by Sharon Lovering, Gaylen Floy, and Sara Conrad
This year, the public relations committee held a contest for ACB affiliates and chapters. Affiliates and chapters, 10 in all, sent in their brochures for three members of the PR committee to judge. Entries were judged on whether they grabbed the reader's attention; whether they contained useful information; how well they portrayed the affiliate/chapter; the quality of the writing; and their overall layout and presentation, including graphics.
The winning entries were: first place, North Dakota Association of the Blind; second place, Washington Council of the Blind; and third place, Utah Council of the Blind. Winning affiliates were awarded certificates at the combined membership and public relations committee meeting at the ACB national convention in Columbus, Ohio.
What the Good Brochures Did
The winning brochures had eye-grabbing covers; provided useful information; portrayed the affiliates well, both in pictures and writing; and were designed well. North Dakota's brochure included an outline of the state, done in blue with a bright yellow outline, and the letters "NDAB" diagonally down the center (also in bright yellow). Washington's brochure included a state outline, too, but in black, with the letters WCB in large, bold print and sim-braille of the same size inside it. Utah's had a full-color picture of four members hanging out with their canes on a sidewalk; the type was extra-bold on a bright yellow background. All three listed the affiliate name at the top; North Dakota and Washington listed their slogans, and North Dakota listed its mission. Washington and Utah included contact information on the front cover as well.
On the inside, all three had a variety of information. Washington and North Dakota both had membership information on the inside. Utah's membership information was on the back. All three affiliates' brochures listed the services they provided. North Dakota included pictures connected with several of its programs: a photo of a previous scholarship winner, one of the busload of people heading for a Ski for Light event, one of a group of people taking a walk at camp, and, on the back, a sunset picture from summer camp. All photos were big enough and clear enough to see faces, and action on the walk. Washington listed its mission in the inside, as did Utah.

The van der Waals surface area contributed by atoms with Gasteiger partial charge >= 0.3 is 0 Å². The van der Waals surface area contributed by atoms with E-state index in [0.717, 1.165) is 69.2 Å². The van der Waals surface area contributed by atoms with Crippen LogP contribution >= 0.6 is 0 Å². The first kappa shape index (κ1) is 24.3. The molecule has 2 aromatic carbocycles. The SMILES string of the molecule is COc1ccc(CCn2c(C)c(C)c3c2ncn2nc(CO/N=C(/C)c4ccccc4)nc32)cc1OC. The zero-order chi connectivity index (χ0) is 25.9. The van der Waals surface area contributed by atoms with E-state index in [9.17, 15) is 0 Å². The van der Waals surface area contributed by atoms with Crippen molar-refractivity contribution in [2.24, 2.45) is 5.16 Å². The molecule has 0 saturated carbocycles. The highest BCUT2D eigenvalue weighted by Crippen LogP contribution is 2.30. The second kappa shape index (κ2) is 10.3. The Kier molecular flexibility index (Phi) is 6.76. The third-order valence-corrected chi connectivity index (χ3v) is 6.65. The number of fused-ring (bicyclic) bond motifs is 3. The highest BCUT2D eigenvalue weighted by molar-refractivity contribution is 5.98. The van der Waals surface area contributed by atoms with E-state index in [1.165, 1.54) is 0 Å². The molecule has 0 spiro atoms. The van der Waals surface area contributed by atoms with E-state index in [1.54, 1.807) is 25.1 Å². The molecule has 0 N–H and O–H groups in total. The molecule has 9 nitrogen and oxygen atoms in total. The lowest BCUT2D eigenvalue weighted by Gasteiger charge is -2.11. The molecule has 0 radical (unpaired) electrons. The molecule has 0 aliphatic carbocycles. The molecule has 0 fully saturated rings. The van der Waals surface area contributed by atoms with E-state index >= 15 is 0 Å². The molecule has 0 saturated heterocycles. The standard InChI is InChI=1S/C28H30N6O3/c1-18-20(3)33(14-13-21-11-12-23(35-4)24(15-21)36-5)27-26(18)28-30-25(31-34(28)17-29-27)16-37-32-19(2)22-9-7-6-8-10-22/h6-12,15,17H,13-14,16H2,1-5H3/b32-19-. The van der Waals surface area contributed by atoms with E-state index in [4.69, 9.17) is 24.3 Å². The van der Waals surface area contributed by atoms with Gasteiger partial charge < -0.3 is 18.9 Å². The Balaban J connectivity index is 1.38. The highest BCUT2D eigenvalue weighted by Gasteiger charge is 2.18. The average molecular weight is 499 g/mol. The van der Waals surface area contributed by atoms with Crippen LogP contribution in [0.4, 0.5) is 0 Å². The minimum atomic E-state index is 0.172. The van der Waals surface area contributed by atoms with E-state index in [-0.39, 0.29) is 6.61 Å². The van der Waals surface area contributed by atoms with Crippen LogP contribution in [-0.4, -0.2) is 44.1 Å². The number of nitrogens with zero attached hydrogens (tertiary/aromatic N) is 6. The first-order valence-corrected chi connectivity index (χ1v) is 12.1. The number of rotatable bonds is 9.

North Dakota continued its program information on the back, along with its motto and contact information. Washington included program information and annual highlights on the back, along with a list of additional resources. Utah included photographs of several activities on the back, along with an invitation to join the chapter, and its contact information. As for low-vision-friendliness, two of the three used Arial for the font; one used Arial on the front cover and switched to Times New Roman for the rest of the brochure.
Overall, these brochures gave us a taste of what it would be like to be a member and participate in the activities of the affiliates.
Now, for the Rest of the Story
Seven other affiliates and chapters sent in their brochures: South Central Kentucky Council of the Blind, Alabama Council of the Blind, Tiger Council of the Blind (Mid-Missouri), Blue Water League of the Blind (Michigan), Golden Triangle Council of the Blind (Pittsburgh, Pa.), ACB of Oregon PDX chapter (Portland, Ore.), and the Albuquerque chapter of the ACB of New Mexico. These brochures had a variety of problems, from poor design and/or poor writing to lack of useful information.
One brochure had a dominant logo that really grabbed our eyes, but it didn't follow up with a compelling reason to keep reading, though the inside was chock-full of good information and a handy tear-off card to mail in. Another affiliate's brochure included the old ACB "eye" logo – and outdated information about the national organization. One brochure cover grabbed my eyes, with the black-and-orange type; it had a great deal of good information, but lost points with the committee for not having an action shot. The writing was concise, but needed to be more compelling, and use proper spelling ("through," not "thru").
Another brochure was really small in size – 6" tall and 3" wide when folded up. The picture on the front cover was so small as to be indistinguishable for low-vision folks, and the ones on the inside were similarly sized. There wasn't much writing on the inside, and what was there was riddled with spelling and capitalization errors. It referred to ACB as the "American Counsel of the Blind." The type definitely needed to be bigger, and so did the pictures.